We’re in the process of building a new shop on Elizabeth Street, which will set us up really well for the future in Melbourne. We hope that will be open by Christmas. It’s an old shop and requires demolition and quite extensive work, so it’s definitely probably our biggest investment in a retail site, probably since we redeveloped the historic Beehive Corner store in Adelaide – that was over a decade ago. We’ve got a nice landlord there who understands retailing and has given us very favourable terms to sign up for the long-term. We’ve got access to multi-levels there.

IRW: Do you see Haigh’s growing overseas in the future?

AH: We know our customers are overseas, but at the moment, we’re going through all the bureaucracy to export products overseas and be able to sell to countries online, so again, we’re dipping our toe in the water and we’ll go from there. Running stores overseas would be a big ask, so we see the future being online at this stage.

IRW: What’s the chocolate retail landscape like at the moment in Australia?

AH: We keep hearing about all these other chocolate cafes that are planning to open 50-60 stores and it doesn’t seem to happen. There is a significant growth in those, there’s always a new brand in that area popping up and I guess that’s because chocolate-loving customers are appreciating high quality chocolate. There’s room for everyone in that market.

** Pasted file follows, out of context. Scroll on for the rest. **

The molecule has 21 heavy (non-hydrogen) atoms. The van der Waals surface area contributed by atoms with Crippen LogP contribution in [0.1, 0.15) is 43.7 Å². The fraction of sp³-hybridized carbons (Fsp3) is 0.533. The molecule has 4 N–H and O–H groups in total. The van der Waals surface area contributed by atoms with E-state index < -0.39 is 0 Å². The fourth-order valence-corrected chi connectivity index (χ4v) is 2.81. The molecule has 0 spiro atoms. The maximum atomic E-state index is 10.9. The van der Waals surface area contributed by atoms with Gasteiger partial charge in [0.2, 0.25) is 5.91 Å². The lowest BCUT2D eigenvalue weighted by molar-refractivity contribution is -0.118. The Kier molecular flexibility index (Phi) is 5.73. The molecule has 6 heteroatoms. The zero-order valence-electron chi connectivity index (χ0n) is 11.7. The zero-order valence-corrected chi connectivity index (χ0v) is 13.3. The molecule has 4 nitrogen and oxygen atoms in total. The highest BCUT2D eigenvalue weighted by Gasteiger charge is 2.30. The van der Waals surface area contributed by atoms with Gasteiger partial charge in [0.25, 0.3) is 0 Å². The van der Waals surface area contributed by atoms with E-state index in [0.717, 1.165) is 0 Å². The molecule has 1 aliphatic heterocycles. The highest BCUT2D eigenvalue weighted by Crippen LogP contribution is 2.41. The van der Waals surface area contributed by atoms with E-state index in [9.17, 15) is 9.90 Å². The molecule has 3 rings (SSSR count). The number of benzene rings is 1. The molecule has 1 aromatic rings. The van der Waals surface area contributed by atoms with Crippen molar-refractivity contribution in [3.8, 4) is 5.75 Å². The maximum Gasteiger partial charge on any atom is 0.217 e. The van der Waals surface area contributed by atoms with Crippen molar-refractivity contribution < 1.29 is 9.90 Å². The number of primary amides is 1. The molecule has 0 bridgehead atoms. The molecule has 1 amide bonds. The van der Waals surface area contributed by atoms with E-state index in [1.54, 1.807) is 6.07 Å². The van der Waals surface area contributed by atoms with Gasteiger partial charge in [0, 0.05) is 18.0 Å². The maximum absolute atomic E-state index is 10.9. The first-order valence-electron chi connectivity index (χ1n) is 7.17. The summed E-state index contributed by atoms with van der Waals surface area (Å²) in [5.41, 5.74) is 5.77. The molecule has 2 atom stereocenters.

The Australian market overall is fairly mature. I think we’re in the top 10 countries in the world as far as consumption per capita goes. We do consume a lot of chocolate and the emphasis is now on high quality chocolate and identifying the origins of the cocoa – you can even see it with big companies.

Not only is Australia a mature market, I would say chocolate customers’ tastes are maturing and they want something different, special and better quality than what they’ve had in the past. That suits us, because that’s where we pitch our products.

IRW: What’s it like taking a heritage brand like Haigh’s into the future and what are the challenges that go with that?